After the war a new battle began over how to rebuild. The immense reconstruction program was estimated to cost tens of billions of dollars. The development and reconstruction of the Central District was a priority for the government. This district contained the historic core made up of important buildings such as the Parliament and a number of ministries, the Municipality, the Central Post Office, banks and the cityÆs most renowned public squares and houses of worship.

Beyond the tremendous amount of physical destruction, many obstacles stood in the way of reconstruction. One obstacle was an enormous landfill that consisted largely of organic household waste placed at the edge of the Central District. The site, which had grown out of control and spilled over into the sea, covered 2.7 million square feet and stood forty-five feet high. Another major barrier to reconstruction was the property situation; over 80,000 people lay claim as owners and tenants to the 900 war-scarred buildings in the city center.

The reconstruction was also hampered by the Lebanese administration, which was extremely weak and financially ruined. Therefore, the modus operandi was to minimize the role of the public in planning the new center and to increase the involvement of private actors. A law was passed in December 1991 giving the municipality the authority to create real estate companies to speed reconstruction in war-damaged areas. The companies would be responsible for preparing the land for sale to clients, implementing the urban plan and developing real estate, as well as providing property and services management. Rafiq Hariri, prime minister and billionaire developer, created the Lebanese Company for the Development and Reconstruction of Beirut Central District (Solidere) and became one of its largest shareholders.

The reconstruction project in the historic center of the city covers 19.4 million square feet, of which 6.5 million will be land extended into the sea. The project displaced residents and squatters. In compensation for their property, landowners, tenants and lease-holders were granted stocks in the corporation. This gave rise to loud public protests. Alarmed critics claimed that the existing property patterns would be dissolved and that the relocation of the population would wipe out the social fabric of the area.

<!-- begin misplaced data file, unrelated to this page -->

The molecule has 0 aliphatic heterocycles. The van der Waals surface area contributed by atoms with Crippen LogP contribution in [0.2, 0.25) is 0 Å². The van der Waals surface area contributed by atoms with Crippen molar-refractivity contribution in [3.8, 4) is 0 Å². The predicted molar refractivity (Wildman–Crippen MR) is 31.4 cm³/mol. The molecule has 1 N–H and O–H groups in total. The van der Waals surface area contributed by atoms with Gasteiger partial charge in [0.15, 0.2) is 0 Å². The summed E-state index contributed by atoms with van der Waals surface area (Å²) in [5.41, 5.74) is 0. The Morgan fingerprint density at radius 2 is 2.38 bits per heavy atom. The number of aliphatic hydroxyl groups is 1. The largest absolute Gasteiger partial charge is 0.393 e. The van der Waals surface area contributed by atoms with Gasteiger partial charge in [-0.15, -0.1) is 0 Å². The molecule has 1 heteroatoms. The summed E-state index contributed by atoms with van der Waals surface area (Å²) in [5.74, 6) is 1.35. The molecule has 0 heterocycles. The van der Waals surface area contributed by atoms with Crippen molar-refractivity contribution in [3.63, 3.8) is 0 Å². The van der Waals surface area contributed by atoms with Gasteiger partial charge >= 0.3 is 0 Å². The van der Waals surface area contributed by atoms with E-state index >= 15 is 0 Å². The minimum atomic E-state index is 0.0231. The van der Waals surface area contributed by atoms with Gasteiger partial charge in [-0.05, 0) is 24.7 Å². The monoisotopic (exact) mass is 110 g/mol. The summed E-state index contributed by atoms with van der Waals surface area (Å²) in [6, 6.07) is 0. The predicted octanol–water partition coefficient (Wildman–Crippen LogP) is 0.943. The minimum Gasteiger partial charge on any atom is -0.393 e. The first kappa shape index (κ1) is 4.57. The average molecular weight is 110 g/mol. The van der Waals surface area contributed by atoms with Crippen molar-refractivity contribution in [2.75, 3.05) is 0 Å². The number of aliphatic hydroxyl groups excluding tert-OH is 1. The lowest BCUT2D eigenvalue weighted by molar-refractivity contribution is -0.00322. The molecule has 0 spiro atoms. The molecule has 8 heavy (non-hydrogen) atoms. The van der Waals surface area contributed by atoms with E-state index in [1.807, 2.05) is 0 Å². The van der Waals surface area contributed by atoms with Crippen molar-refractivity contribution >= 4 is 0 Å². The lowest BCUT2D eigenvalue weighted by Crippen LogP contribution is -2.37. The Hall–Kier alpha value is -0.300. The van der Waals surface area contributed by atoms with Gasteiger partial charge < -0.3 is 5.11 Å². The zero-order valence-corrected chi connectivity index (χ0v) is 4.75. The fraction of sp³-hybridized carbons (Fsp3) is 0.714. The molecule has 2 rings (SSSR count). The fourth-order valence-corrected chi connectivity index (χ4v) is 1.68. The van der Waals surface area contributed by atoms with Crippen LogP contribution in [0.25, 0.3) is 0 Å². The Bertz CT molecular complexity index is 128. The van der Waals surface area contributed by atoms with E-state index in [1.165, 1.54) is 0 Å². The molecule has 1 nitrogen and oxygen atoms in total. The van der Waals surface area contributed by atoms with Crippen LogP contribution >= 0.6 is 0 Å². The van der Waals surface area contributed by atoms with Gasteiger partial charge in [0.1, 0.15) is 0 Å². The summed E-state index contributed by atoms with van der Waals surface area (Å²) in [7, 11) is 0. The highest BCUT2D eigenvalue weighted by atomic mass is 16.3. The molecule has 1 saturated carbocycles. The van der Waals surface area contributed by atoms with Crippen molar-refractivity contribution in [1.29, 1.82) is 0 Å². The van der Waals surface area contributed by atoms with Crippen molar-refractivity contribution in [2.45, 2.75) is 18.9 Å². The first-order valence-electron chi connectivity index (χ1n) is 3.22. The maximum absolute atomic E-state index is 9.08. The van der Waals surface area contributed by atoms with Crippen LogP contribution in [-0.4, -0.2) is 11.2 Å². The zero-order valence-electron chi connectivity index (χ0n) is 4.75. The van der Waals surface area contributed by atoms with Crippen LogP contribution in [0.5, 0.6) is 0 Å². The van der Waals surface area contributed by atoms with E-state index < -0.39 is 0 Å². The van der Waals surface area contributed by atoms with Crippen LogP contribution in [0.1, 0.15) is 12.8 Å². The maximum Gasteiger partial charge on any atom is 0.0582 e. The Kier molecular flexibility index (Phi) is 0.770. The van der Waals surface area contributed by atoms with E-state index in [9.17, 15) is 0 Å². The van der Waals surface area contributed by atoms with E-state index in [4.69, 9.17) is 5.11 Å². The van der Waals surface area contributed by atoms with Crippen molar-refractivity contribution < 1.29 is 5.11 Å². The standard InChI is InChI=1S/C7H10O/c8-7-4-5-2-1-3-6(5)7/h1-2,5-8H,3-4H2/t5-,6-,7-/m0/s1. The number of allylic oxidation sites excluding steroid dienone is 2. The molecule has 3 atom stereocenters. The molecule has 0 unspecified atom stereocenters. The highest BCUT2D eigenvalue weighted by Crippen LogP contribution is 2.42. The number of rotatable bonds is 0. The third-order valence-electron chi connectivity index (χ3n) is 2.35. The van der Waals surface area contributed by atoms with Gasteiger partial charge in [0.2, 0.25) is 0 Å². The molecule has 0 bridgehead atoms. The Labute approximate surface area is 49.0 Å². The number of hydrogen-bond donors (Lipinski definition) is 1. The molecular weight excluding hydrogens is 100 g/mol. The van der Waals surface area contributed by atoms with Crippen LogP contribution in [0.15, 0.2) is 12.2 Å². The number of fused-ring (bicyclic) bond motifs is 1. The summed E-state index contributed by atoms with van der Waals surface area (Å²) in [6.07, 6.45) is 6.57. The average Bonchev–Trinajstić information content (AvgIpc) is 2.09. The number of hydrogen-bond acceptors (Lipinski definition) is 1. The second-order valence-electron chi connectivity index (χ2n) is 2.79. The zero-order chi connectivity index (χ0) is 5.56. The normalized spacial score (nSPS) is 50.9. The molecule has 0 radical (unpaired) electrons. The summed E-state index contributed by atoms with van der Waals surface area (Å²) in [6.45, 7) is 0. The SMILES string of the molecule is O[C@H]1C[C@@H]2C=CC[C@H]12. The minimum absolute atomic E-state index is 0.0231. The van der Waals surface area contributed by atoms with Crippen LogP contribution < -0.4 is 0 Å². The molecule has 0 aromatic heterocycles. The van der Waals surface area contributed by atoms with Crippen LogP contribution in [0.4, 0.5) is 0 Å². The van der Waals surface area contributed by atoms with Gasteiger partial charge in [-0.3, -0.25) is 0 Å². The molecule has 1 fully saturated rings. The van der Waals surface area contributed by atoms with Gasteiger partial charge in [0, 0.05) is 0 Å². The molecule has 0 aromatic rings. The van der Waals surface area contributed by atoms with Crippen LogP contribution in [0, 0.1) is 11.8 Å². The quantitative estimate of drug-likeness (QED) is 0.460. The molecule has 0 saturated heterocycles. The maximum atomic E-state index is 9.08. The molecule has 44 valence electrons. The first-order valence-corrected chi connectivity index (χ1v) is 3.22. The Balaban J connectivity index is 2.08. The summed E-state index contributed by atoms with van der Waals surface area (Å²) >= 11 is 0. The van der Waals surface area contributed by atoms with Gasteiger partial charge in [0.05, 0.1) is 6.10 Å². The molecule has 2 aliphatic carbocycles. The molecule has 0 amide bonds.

As soon as the buildings were vacated, Solidere rushed into action and cleared the area. Apart from a few buildings, entire sections of the central district were demolished. According to Rodolphe el-Khoury in the book Projecting Beirut: Episodes in the Construction and Reconstruction of a Modern City, dynamite sticks and bulldozers were ômore efficient than fifteen years of warfare in building a tabula rasa in place of what used to be the old downtown.ö By failing to preserve historical monuments, the reconstruction operation became one of the most controversial projects in post-war Lebanon. Expectations of full-scale archaeological excavations were also crushed as a long-term strategy for the archaeology of Beirut was not implemented. The incompatibility between the interests of developers and guardians of cultural heritage could not be resolved.

A Grand Master Plan

The planning for BeirutÆs Central District (BCD) got off to a poor start. A grand modernizing scheme that proposed radical changes to the urban structure was criticized for being too monumental. After some public debate, it was replaced by a new plan that preserved the historical layers of the city and made new development possible.